To be fair, many companies "do well by doing good". But it appears that some companies are willing to risk reputations to make some extra cash. Are the short-term profits worth the PR headaches? You be the judge.
Responding to new federal regulations designed to protect us consumers, banks and credit card companies are out with a host of new fees. I saw a news story today in which a bank was charging $8.95 a month for a service it called "totally free checking". Come again?
I see that Target has teamed up with American Express to sell gift cards which include a "purchase fee". When you purchase a $25 gift card- you get charged a $4 fee bringing the total to $29. That means Target & AmEx are hitting you with a 16% fee to cover the cost of that little plastic card. It's a great gift- at least it is for the folks at Target & AmEx.
Consumer Reports is just out with a naughty and nice list. CR says it didn't target any companies in particular. It's just a list of some of the best practices and some of the not-so-best practices.
According to CR, Dollar Rent-A-Car is requiring customers to produce a receipt to prove they bought gas within 10 miles of the car drop-off location. No receipt means you're charged a "top-off" fee and the cost of labor to fill the tank. Compare that to L.L. Bean. L.L. Bean offers a 100% product satisfaction guarantee. Return anything at any time for any reason.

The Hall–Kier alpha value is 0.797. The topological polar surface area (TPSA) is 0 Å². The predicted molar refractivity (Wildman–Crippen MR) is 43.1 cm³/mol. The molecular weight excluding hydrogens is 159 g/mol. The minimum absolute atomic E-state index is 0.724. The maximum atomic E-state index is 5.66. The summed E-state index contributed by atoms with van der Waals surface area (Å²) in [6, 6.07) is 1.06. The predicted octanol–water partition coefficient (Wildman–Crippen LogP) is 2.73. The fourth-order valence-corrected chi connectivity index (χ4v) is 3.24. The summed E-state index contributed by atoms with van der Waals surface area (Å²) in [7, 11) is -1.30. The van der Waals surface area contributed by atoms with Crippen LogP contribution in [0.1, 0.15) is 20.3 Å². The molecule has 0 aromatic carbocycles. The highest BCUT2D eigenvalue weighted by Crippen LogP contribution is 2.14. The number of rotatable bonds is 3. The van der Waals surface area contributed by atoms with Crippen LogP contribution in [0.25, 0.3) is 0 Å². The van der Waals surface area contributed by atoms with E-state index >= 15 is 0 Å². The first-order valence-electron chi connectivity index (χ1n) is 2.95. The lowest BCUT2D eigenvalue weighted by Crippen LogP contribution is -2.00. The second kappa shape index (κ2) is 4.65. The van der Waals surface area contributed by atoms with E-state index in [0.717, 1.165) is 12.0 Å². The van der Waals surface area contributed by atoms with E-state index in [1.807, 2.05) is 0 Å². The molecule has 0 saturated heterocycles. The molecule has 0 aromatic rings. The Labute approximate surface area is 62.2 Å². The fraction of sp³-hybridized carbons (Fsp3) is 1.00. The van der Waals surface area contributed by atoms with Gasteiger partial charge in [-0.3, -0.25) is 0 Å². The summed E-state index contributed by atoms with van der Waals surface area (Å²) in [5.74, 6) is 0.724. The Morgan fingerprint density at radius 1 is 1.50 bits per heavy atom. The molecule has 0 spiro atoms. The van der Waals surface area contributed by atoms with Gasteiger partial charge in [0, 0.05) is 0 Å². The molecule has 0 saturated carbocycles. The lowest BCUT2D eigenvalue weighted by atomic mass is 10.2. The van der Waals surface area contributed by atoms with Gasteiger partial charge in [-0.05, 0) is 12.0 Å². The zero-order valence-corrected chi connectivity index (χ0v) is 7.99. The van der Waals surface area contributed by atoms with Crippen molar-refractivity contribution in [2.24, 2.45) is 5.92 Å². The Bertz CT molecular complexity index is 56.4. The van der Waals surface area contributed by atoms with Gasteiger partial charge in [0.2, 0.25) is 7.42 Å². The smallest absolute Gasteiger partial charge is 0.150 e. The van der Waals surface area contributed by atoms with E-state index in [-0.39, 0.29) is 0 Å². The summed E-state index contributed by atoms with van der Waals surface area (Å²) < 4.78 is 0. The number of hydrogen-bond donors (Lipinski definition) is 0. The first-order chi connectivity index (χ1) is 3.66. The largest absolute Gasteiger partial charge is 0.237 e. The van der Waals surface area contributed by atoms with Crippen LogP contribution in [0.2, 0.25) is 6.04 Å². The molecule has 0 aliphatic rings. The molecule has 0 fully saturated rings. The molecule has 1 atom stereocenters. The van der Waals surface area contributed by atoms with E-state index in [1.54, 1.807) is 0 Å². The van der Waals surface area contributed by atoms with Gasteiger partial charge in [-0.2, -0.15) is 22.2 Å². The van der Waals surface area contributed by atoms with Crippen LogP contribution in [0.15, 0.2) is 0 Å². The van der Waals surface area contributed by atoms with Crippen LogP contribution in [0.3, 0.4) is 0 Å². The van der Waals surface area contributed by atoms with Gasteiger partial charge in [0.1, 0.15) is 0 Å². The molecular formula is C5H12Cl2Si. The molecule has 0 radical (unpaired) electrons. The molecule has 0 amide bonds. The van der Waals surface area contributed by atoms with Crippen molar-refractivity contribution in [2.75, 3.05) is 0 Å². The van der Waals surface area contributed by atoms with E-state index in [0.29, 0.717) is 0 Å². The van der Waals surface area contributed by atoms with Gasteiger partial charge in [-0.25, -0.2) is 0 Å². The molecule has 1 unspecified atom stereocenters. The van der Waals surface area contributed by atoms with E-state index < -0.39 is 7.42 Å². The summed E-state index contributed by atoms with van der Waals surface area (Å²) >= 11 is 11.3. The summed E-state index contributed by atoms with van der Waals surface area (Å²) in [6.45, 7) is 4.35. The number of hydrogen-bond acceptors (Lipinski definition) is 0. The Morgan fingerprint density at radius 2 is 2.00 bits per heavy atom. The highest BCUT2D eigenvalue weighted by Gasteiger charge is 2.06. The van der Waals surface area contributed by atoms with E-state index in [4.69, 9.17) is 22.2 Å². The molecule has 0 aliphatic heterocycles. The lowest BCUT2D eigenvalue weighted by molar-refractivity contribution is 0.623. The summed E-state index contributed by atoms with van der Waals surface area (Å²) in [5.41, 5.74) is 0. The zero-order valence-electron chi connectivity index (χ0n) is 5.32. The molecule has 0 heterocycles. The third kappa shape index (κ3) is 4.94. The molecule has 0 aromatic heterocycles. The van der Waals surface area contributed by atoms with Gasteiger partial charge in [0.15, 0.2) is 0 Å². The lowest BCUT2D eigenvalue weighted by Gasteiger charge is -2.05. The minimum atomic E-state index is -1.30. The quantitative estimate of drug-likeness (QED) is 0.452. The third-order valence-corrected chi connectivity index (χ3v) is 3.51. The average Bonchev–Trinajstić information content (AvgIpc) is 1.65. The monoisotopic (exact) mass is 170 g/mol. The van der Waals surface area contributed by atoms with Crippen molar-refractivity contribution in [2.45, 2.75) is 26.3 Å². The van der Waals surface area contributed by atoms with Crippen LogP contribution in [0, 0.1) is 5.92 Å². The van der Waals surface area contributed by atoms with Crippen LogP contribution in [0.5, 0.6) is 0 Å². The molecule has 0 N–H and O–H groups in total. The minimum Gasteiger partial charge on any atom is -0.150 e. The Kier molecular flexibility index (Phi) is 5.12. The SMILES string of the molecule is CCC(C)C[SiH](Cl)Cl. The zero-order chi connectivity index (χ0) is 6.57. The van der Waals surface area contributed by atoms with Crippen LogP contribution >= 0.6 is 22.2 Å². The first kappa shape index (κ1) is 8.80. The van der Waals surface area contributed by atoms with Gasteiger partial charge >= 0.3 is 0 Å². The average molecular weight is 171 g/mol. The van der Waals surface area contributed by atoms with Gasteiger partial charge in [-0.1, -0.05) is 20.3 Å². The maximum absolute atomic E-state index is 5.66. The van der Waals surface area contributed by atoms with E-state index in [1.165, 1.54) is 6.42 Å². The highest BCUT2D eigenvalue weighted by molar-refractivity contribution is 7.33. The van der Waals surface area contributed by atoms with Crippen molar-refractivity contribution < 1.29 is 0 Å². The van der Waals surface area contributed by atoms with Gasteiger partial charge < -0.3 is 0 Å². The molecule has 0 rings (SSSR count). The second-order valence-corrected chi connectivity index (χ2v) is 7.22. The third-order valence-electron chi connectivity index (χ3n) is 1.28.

Spirit Airlines charges $35 for a carry-on. It's $45 if you pay at the gate. Over at Southwest Airlines you can check two bags for free- and there's no charge for carry-ons.
Macy's sets shipping fees for on-line customers based on dollars spent- not the size or weight of the package. Meantime, Zappos.com has free shipping and free returns and they even send along a prepaid return label.
J&R, an electronics superstore, has a simple price-match policy. They'll "do everything possible to meet or beat" a competitors price. United Airlines has a low-price guarantee. If you buy a non-refundable ticket, and find a lower price, UAL will pay the difference. But the airline will also charge you a $150 "administrative" fee.
I think it was HL Mencken who famously said, "No one ever went broke underestimating the intelligence of the American public". That could be true. But as we roll into the holiday season this negative press isn't going to help anyone's bottom line.
As a consumer which of these companies would you want to do business with? If you're handling PR which companies are going to make your job difficult? And if you're a CEO is this negative PR worth the money you're making? It's your decision. I'm voting with my wallet.
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Here's a link to Consumer Reports naughty/nice list:
Consumer Reports Naughty & Nice